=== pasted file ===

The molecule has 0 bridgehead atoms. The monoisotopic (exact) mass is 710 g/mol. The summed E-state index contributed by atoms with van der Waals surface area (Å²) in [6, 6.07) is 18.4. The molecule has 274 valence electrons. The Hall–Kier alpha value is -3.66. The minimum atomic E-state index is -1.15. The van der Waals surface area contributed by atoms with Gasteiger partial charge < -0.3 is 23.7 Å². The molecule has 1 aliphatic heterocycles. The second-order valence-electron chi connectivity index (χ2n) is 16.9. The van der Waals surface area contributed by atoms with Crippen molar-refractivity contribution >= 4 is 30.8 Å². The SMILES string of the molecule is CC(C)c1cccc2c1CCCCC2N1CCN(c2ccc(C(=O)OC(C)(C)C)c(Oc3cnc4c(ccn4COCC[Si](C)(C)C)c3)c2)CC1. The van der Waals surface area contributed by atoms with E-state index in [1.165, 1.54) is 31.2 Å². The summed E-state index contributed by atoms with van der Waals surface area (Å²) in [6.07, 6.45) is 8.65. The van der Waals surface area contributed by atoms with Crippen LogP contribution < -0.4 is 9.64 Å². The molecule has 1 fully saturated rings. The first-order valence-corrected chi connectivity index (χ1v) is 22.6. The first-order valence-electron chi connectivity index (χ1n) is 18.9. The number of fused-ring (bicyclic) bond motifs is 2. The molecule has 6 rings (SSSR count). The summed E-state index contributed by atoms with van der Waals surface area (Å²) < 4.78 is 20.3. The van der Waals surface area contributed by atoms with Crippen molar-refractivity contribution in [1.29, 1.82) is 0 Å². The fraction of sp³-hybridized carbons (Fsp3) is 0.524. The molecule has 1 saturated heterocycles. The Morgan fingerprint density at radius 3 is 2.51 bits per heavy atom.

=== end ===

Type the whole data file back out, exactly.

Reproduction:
The molecule has 0 bridgehead atoms. The monoisotopic (exact) mass is 710 g/mol. The summed E-state index contributed by atoms with van der Waals surface area (Å²) in [6, 6.07) is 18.4. The molecule has 274 valence electrons. The Hall–Kier alpha value is -3.66. The minimum atomic E-state index is -1.15. The van der Waals surface area contributed by atoms with Gasteiger partial charge < -0.3 is 23.7 Å². The molecule has 1 aliphatic heterocycles. The second-order valence-electron chi connectivity index (χ2n) is 16.9. The van der Waals surface area contributed by atoms with Crippen molar-refractivity contribution >= 4 is 30.8 Å². The SMILES string of the molecule is CC(C)c1cccc2c1CCCCC2N1CCN(c2ccc(C(=O)OC(C)(C)C)c(Oc3cnc4c(ccn4COCC[Si](C)(C)C)c3)c2)CC1. The van der Waals surface area contributed by atoms with E-state index in [1.165, 1.54) is 31.2 Å². The summed E-state index contributed by atoms with van der Waals surface area (Å²) in [6.07, 6.45) is 8.65. The van der Waals surface area contributed by atoms with Crippen LogP contribution < -0.4 is 9.64 Å². The molecule has 1 fully saturated rings. The first-order valence-corrected chi connectivity index (χ1v) is 22.6. The first-order valence-electron chi connectivity index (χ1n) is 18.9. The number of fused-ring (bicyclic) bond motifs is 2. The molecule has 6 rings (SSSR count). The summed E-state index contributed by atoms with van der Waals surface area (Å²) < 4.78 is 20.3. The van der Waals surface area contributed by atoms with Crippen molar-refractivity contribution in [1.29, 1.82) is 0 Å². The fraction of sp³-hybridized carbons (Fsp3) is 0.524. The molecule has 1 saturated heterocycles. The Morgan fingerprint density at radius 3 is 2.51 bits per heavy atom.